Enjoy this student paper written by Rivka Sari for her Balms, Butters and Salves course completion featuring three beautiful recipes we really wanted to share!
Vegan Herbal Salve
Made with soothing Chamomile herbal oil, and Lavender herbal oil. I infused these oils at my home in Israel last summer, using rich and luxurious butters to create a completely vegan salve that helps to hydrate and soften dry or rough skin. I wanted to use some new ingredients that I have never used before. Some of those were organic Carnauba Wax, Kokum Butter and Mango Butter.
- 1 1/2 tbsp. each of two herbal oils (Chamomile and Lavender)
- 2 tbsp. organic Mango Butter
- 1 tbsp. + 1 tsp. organic Carnauba Wax
- 1 tbsp. Kokum Butter
- 1/4 tsp. Vitamin E Oil
- 3 drops organic Lavender Essential Oil (Lavandula angustifolia)
- 3 drops organic Tea Tree Essential Oil (Melaleuca alternifolia)
- 6 drops organic Roman Chamomile Essential Oil (Chamaemelum nobile)
- In a double boiler, I melt down Carnauba Wax and about half of the total herbal oils. Slowly add the remaining herbal oil and butters (except Vitamin E and essential oils), stirring often to prevent scalding.
- Prepare salve jars while ingredients are melting. I also like to pre-measure my essential oils into a small beaker so that all I have to do is pour them into my melted ingredients after removing from the heat in step three (3).
- Once ingredients are fully melted, I remove from the heat and add in the vitamin E oil and my essential oil synergy, stirring well.
- Immediately pour mixture into sterile jars, being careful not to bump the jars until the liquid begins to harden.
- I leave the jars at room temperature and do not disturb until firm, to avoid creating cracks in the surface of my product. There is nothing so inviting as receiving a jar of smooth looking salve. It’s so satisfying to be the first person to dive into it with your fingers!
What I discovered is that Carnauba Wax takes a very long time to melt. I did some quick research and found it to have a melting point of about 180° F (82° C), which means it can definitely take a while to melt. I also realized because of the melting point temperature, I had to be patient, as heating too quickly could scald my precious herbal oils. My conclusion was that if the melting process was slow then salves made with Carnauba wax would be slow-setting. I found it is best to let salve sit for three days to harden before using it.
Overall this was a fun process, and I will be definitely be offering more of these kinds of salves in my practice.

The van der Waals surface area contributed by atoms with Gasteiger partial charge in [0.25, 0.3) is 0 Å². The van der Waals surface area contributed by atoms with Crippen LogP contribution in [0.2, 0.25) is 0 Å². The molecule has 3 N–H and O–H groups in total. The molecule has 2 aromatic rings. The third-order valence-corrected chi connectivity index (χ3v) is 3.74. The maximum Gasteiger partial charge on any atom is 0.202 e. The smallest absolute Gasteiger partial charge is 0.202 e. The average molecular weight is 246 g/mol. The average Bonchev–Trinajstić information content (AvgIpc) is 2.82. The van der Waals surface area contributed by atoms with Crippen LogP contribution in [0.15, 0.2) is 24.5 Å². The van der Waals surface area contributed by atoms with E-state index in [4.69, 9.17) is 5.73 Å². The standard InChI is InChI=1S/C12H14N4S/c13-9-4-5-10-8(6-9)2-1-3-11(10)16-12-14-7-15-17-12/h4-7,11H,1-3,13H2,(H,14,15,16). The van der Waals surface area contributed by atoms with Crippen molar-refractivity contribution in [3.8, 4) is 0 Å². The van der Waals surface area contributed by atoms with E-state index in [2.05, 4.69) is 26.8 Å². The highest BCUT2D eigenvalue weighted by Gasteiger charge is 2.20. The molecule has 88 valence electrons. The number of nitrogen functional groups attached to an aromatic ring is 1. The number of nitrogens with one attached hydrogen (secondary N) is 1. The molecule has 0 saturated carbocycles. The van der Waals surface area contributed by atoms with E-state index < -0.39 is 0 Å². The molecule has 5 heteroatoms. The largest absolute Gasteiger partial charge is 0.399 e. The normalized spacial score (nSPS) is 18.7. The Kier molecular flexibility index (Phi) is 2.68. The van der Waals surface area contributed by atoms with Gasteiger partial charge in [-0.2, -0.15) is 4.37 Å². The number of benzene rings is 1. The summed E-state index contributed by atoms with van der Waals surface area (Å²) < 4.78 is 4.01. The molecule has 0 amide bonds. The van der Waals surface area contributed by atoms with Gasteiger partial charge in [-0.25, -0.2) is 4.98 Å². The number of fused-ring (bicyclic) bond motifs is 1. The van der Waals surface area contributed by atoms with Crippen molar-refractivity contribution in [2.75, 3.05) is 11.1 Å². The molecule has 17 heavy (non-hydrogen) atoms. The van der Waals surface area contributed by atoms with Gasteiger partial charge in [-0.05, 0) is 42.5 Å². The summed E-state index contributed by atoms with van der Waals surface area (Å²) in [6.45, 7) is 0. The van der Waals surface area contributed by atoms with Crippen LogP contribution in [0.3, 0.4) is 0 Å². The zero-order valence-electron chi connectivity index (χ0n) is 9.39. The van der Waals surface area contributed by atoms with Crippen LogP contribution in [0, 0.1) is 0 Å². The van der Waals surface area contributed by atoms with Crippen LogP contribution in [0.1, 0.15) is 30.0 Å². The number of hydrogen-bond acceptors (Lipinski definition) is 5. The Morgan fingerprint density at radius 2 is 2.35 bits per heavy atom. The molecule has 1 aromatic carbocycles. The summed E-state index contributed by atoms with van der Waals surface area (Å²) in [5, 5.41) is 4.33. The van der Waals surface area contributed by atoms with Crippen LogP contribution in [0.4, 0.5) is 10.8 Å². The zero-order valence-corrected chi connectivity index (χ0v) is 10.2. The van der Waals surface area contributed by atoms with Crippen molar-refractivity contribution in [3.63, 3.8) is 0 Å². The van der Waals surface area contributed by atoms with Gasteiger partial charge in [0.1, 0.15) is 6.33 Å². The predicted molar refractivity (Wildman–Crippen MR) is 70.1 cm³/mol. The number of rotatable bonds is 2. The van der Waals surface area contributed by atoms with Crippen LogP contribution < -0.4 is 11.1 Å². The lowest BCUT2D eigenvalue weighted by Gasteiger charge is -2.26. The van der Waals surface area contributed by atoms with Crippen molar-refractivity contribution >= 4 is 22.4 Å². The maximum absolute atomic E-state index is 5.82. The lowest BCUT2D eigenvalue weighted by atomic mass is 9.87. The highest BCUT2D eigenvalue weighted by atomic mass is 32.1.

Melissa Leaf Herbal Lip Balm
I like a softer lip balm, so I use less beeswax. Conversely if someone likes like a firmer lip balm, I would use more beeswax. But as I discovered, there is a balance in making lip balm soft enough to apply but hard enough to avoid a mess.
I personally prefer glass jars instead of plastic balm containers.
- 4 tbsp. Lemon Balm-infused Herbal Oil (Melissa officinalis)
- 1 tbsp. Sunflower Oil
- 1/2 tbsp. Tamanu (An amazing oil that heals a multitude of skin conditions.)
- 1/2 tbsp. Castor Bean Oil (Helps the lip balm go on smoothly, adds a bit of gloss.)
- 2 tbsp. Beeswax (Or half as much candelilla wax for vegans.)
- 1 tbsp. Shea Butter (or Mango Butter)
- 6 drops Tea Tree Essential Oil (Melaleuca alternifolia) antiseptic and restorative
- 6 drops of Peppermint Essential Oil (Mentha x.piperita)- cooling and analgesic
- 4 drops of Lemon Essential Oil (Citrus limon) – antiseptic and restorative
- In a double boiler, I combined all oils, Shea Butter and Beeswax. In times before I had a double boiler, I added oils to a heat-proof container, set it down into a saucepan containing a few inches of water, and watched it carefully while heating over medium-low heat until everything was melted.
- Remove from heat and stir in the essential oils and vitamin E, then pour into ½ oz glass jars.
- Once my lip balms were set, I capped each one and stored away from direct heat or sunlight.
Making this balm was so much fun! I especially liked trying the new combination of Sunflower oil and Tamanu oil. It made a wonderful balm and my clients love it.
Floral Natural Deodorant
The herbal oil I used in this recipe was one I had made by infusing flowers from my garden in Israel which I had dried in December, 2108. I infused dried rose petal, dried jasmine flowers, dried gardenia flowers, fresh Lavender (wilted 24 hours), and fresh calendula flowers (wilted 24 hours)in Fractionated (liquid) Coconut Oil for 6 weeks.
I let the mixture cool to room temperature, then strained and stored in the fridge for later use. Here’s an article on how to make herbal oils.
- 1/3 cup Virgin Coconut Oil
- 2 tbsp. + 1 tsp. Shea Butter
- 1/4 cup Cornstarch (Arrowroot Powder for sensitive skin)
- 1/4 cup Baking Soda
- 1/4 teaspoon Infused Herbal Oil
- Slowly melt shea butter. As it becomes liquid, add Virgin Coconut Oil and warm until melted.
- Add the ¼ tsp. of herbal infused oil.
- Mix dry ingredients together in a separate bowl.
- Gently mix dry ingredients into oils.
- Pour into jars and let come to room temperature before placing into the fridge to complete solidification.
- I ended up with a very fragrant paste. The paste should be poured into a jar before it solidifies. Coconut Oil is solid below 76 ° F., so the end product should be solid but soft when scooping and applying. Store somewhere cool. Refrigeration is not necessary.
I had never made a deodorant before, but I wanted to experiment and make a completely natural herbal-infused deodorant without essential oils. Let’s just say this recipe will make it into my next book. I now have a whole line of deodorants!